Showing posts from December, 2015

Shmos: the cause of oppression

After Moshe chastises the two Israelites that the Midrash identifies as the dyamic duo of trouble, Dathan and Aviram, by asking why would one hit his fellow, he gets a response that he finds disconcerting and declares, "Achen nodah hadavar [so the matter is known]" The simple meaning is that the two know about his killing the Egyptian who beat the Israelite. But there is also a deeper meaning that Rashi quotes, "umidrasho noda li hadavar shehayiti tema alav, ma cheto Yisrael mikol shivim umos, lihiyros nirdim beavodas perach, aval roeh ani shehem reuyim lekach." According to the Midrash what is known is the matter that had puzzled Moshe, what was the sin of Yisrael that made it the most culpable among the 70 nations to be punished in backbreaking work. But now [from the behavior of Dathan and Aviram] he sees that they did deserve it.

My grandfather asks the following: Didn't Moshe know that the enslavement was decreed upon them at Brith beyn habetharim? Also wa…

Did Yosef forgive his brothers?

That's a bit of a trick question. In the shiur that Michal Horowitz gave today, she mentioned that Rav Moshe Feinstein said that Yosef never explicitly forgave his brothers, never saying so outright, and that kept the debt hanging over klal Yisrael that was collected in the form of the asara harugey malchus.  She said it to make the point that one should be sure to clearly say that they forgive so that there will not be a price to pay for the person or the person's descendants.

During the shiur someone asked if the brothers actually asked forgiveness. She said she wasn't certain that they did. It's true that they did not do so directly; however, in Vayechi, this week's parsha they do so indirectly after their father's death when they tell him that Yaakov said he should forgive them: "Ana sa na pesha achicha vechatatham ki raa gamlucha veata sa na lepesha avdey Elokey avicha. [Please forgive the transgrssion of your brothers and their sin, for they treatedf…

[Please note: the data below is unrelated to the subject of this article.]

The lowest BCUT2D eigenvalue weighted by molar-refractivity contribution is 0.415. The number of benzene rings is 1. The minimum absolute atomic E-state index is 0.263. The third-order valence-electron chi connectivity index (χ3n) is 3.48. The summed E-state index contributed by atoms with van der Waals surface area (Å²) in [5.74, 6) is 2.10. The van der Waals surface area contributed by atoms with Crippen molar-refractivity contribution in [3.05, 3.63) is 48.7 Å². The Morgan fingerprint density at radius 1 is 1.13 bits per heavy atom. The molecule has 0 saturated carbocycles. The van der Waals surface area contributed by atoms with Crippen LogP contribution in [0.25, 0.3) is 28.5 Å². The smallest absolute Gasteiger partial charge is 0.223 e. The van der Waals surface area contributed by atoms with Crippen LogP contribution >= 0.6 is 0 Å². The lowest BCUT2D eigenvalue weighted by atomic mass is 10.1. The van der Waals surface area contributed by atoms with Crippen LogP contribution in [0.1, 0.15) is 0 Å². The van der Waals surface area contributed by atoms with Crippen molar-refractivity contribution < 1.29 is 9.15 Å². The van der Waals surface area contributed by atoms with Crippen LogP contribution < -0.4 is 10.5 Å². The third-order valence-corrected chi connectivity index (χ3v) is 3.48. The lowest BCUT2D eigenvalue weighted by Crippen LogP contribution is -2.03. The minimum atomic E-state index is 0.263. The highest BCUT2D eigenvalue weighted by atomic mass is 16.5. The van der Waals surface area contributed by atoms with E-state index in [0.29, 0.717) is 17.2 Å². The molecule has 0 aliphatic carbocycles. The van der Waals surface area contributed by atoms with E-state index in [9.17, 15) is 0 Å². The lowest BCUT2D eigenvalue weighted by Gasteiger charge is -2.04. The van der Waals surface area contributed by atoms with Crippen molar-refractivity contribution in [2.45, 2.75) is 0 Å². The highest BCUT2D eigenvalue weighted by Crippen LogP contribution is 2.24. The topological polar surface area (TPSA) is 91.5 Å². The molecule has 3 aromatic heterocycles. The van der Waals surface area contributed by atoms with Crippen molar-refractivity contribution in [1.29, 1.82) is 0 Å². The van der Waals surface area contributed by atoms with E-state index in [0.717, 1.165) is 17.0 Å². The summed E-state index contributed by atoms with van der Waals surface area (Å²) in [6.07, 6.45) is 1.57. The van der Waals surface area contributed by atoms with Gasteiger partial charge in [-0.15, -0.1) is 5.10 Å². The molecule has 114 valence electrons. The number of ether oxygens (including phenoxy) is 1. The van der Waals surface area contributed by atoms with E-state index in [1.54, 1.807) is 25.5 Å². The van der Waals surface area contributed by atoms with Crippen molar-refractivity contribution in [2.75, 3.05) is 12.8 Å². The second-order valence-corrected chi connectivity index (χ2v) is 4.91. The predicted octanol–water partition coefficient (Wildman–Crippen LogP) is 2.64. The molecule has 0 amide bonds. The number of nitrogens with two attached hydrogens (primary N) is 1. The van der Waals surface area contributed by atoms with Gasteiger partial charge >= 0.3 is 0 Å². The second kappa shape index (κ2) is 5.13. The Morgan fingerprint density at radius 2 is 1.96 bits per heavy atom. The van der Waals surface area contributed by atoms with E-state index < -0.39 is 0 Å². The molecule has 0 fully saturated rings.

The 10th of Teves

While the world may still be celebrating the holiday season, the holiday of Chanukah came to an end at the beginning of last week. This week is another significant date in the Jewish calendar, but it is a sad rather than a joyous occasion. On Tuesday, it is the 10th of Teves [sometimes spelled Tevet].
On this date, 2449 years ago, Nebuchadnetzar, King of Babylon, laid siege on  Jerusalem.. That is what marked the beginning of the loss of the first Temple, which occurred nearly 3 years later on the 9th of Av. Like, the 9th of Av, the 17th of Tammuz, and Tzom Gedalia, thisfast is, therefore, concerned with the loss of the Temple and Jewish sovereignty.
Some sources describe this as one of the "low" fasts, though that gives a false impression. The fast of Teves has very high priority in Jewish tradition. It shares the distinction of Yom Kippur of being observed as fast even if it falls out on the Sabbath. Practically speaking, it never falls out that way because of the calendar…

Yaakov's relief

After Yaakov is reunited with Yosef, he exclaims, "amuta hapa'am" that he will die this time (46:30). Rashi quotes the midrashic interpretation that before he had seen him, Yaakov was certain that he would suffer two deaths: one in this world and one in the next, for the shechina  had departed from him. Thinking that Yosef had died, he though that it was required (and that the loss of one of his children signified Yaakov's own loss of his share in the next world). However, now that he saw Yosef alive, he knew he would only die in this world.